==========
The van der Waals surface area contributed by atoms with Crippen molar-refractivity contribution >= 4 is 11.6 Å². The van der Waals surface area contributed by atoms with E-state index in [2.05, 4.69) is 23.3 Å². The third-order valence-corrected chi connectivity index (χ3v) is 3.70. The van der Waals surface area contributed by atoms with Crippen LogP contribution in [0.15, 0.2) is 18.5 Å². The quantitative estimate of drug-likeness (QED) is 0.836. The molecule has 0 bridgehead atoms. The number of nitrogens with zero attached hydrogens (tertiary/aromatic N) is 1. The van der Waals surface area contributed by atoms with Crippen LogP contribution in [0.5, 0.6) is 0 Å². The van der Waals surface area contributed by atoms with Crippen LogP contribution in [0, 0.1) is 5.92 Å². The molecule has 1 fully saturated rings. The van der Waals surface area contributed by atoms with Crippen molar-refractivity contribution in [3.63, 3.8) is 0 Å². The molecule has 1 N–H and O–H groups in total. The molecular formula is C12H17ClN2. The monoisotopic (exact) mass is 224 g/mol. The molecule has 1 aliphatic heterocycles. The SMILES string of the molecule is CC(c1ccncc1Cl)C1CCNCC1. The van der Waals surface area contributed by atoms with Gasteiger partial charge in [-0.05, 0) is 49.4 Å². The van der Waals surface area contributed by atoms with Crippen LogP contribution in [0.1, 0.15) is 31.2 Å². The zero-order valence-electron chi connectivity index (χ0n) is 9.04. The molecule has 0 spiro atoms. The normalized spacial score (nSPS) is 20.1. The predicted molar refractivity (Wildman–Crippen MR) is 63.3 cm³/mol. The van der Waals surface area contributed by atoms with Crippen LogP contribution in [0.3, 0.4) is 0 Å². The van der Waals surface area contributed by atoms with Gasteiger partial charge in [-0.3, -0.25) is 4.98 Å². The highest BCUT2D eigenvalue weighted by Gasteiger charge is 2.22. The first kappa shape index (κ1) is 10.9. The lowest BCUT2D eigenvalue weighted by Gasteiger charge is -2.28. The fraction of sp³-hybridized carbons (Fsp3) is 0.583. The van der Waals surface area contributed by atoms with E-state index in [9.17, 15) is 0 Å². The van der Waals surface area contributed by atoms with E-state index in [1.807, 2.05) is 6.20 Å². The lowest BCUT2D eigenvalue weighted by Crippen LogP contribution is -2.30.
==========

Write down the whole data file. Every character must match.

The van der Waals surface area contributed by atoms with Crippen molar-refractivity contribution >= 4 is 11.6 Å². The van der Waals surface area contributed by atoms with E-state index in [2.05, 4.69) is 23.3 Å². The third-order valence-corrected chi connectivity index (χ3v) is 3.70. The van der Waals surface area contributed by atoms with Crippen LogP contribution in [0.15, 0.2) is 18.5 Å². The quantitative estimate of drug-likeness (QED) is 0.836. The molecule has 0 bridgehead atoms. The number of nitrogens with zero attached hydrogens (tertiary/aromatic N) is 1. The van der Waals surface area contributed by atoms with Crippen LogP contribution in [0.5, 0.6) is 0 Å². The van der Waals surface area contributed by atoms with Crippen LogP contribution in [0, 0.1) is 5.92 Å². The molecule has 1 fully saturated rings. The van der Waals surface area contributed by atoms with Crippen molar-refractivity contribution in [3.63, 3.8) is 0 Å². The molecule has 1 N–H and O–H groups in total. The molecular formula is C12H17ClN2. The monoisotopic (exact) mass is 224 g/mol. The molecule has 1 aliphatic heterocycles. The SMILES string of the molecule is CC(c1ccncc1Cl)C1CCNCC1. The van der Waals surface area contributed by atoms with Gasteiger partial charge in [-0.05, 0) is 49.4 Å². The van der Waals surface area contributed by atoms with Crippen LogP contribution in [0.1, 0.15) is 31.2 Å². The zero-order valence-electron chi connectivity index (χ0n) is 9.04. The molecule has 0 spiro atoms. The normalized spacial score (nSPS) is 20.1. The predicted molar refractivity (Wildman–Crippen MR) is 63.3 cm³/mol. The van der Waals surface area contributed by atoms with Crippen LogP contribution in [0.3, 0.4) is 0 Å². The van der Waals surface area contributed by atoms with Gasteiger partial charge in [-0.3, -0.25) is 4.98 Å². The highest BCUT2D eigenvalue weighted by Gasteiger charge is 2.22. The first kappa shape index (κ1) is 10.9. The lowest BCUT2D eigenvalue weighted by Gasteiger charge is -2.28. The fraction of sp³-hybridized carbons (Fsp3) is 0.583. The van der Waals surface area contributed by atoms with E-state index in [9.17, 15) is 0 Å². The van der Waals surface area contributed by atoms with E-state index in [1.807, 2.05) is 6.20 Å². The lowest BCUT2D eigenvalue weighted by Crippen LogP contribution is -2.30.